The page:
Millions of music fans know the signature sound of Tom Morello’s guitar from his time with “Rage Against the Machine” and “Audioslave,” but its his words that take center stage in the Dark Horse Comics published “Orchid,” which wraps its twelve issue run this week.
An epic look at a sunken, ransacked Earth where most of the population lives in fear, “Orchid” allowed the politically expressive Morello to blend monsters and messages with a tale of heroism and sacrifice. And while the focus was certainly on Morello’s writing, the book also tied to his music career thanks to free, downloadable original compositions that served to score each issue.
In speaking with CBR News, Morello describes his experience creating the world of “Orchid” with artist Scott Hepburn, the chances of him returning to comics and if he ever worried about being perceived as preachy.
CBR News: You made it through 12 issues with “Orchid,” your first comics writing gig — what have you discovered along the way that you wish you knew going in?
Tom Morello: [Laughs] Well, it’s been an exciting ride. You know, one of the things that I’ve discovered is the tremendous talent and importance of Scott Hepburn, the illustrator, and how his visual storytelling abilities were really a key component in bringing this story to life.
“Orchid” focuses heavily on terrorism, rebellion and the way that personal perspective defines the two. How do you define the difference personally, and why did you feel that it was important to make it a part of the story?
That is one of the issues that I’ve wrestled with throughout my entire political and personal career — one man’s freedom fighter is another man’s terrorist.
Those are the issues the story of “Orchid” deals with. And, you know, from a motivation of being, sort of, personal revenge to, sort of, societal revenge to, you know, what do you do in the name of trying to create a better society and how much carnage must you wreak to do that? I would say that that is an ongoing knot that I continue to try to untie in my art, and it’s certainly one of the major themes of “Orchid.”
Importantly, there are a number of different focuses one can have in a story of struggle. In this, the two that I focus on are class and patriarchy and sexual violence against women.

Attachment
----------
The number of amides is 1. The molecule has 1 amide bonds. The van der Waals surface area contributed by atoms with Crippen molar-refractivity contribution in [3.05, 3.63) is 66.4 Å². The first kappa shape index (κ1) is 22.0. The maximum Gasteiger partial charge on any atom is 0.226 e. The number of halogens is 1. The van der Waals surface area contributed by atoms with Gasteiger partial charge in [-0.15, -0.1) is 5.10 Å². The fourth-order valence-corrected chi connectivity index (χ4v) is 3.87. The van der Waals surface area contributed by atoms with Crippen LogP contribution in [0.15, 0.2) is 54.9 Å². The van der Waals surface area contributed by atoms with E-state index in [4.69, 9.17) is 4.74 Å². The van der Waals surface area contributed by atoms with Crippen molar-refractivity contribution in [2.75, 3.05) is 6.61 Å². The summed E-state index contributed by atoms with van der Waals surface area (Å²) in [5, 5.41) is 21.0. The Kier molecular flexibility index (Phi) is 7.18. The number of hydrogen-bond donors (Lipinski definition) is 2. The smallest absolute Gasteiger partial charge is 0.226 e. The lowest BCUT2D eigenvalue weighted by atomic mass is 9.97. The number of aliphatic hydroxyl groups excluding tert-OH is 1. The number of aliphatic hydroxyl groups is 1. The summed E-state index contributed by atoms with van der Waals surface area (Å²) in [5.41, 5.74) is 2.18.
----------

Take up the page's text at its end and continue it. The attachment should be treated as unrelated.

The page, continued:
In looking back on it, “Orchid” is a society that is basically free of racists. It’s a society free of homophobia. Those are not issues that even exist. There are good guys and bad guys of every ethnicity, there’s romantic persuasions of different kinds at play. No sort of pivotal plot role in it. I really wanted to focus on the sort of class and patriarchy in the story of “Orchid” and the way that they’re linked.
As you said, and as is obviously known about you, you’re very socially active — with your music, with “Orchid,” with your life. Were you ever worried that you might have to pull back a little in order to tell a story that would be compelling? Did you worry that you might come off as preachy? Or was that not something that you were concerned about?
No. I mean, the main concern of the book was always, first and foremost, tell an exciting tale with a lot of cool monsters — period.
The difference was that the point of view — the underlying one — which was, every story contains politics, contains presumptive politics in it. If the idea is to get the King back on the throne, then, you know, “politics supporting a monarchy” are the ones that underlie — whether that’s explicitly stated or not. The subtext of this is one that’s very political. The key was to have it be an exciting, epic narrative along the lines of “Lord of the Rings” and “Star Wars.”
Finally, what is it you most want people to take away from the book?
As a long time comics, “Dungeons and Dragons” and “Star Trek” nerd, I want this story to be a part of the canon of “epic tale.” I want to throw my hat into the ring and write a story that’s… — people whose imagination is important in their lives, this is something that they can find attractive. But, also, one that is reflective of my worldview and is one more hammer swing in the ongoing battle of mankind to better itself and fight for a more equitable, just and free planet for everybody.
That’s a lot to expect from a comic book, but like I said, it’s also gonna have a lot of cool monsters.
Tom Morello and Scott Hepburn’s “Orchid” #12, the series’ final issue, is on sale now.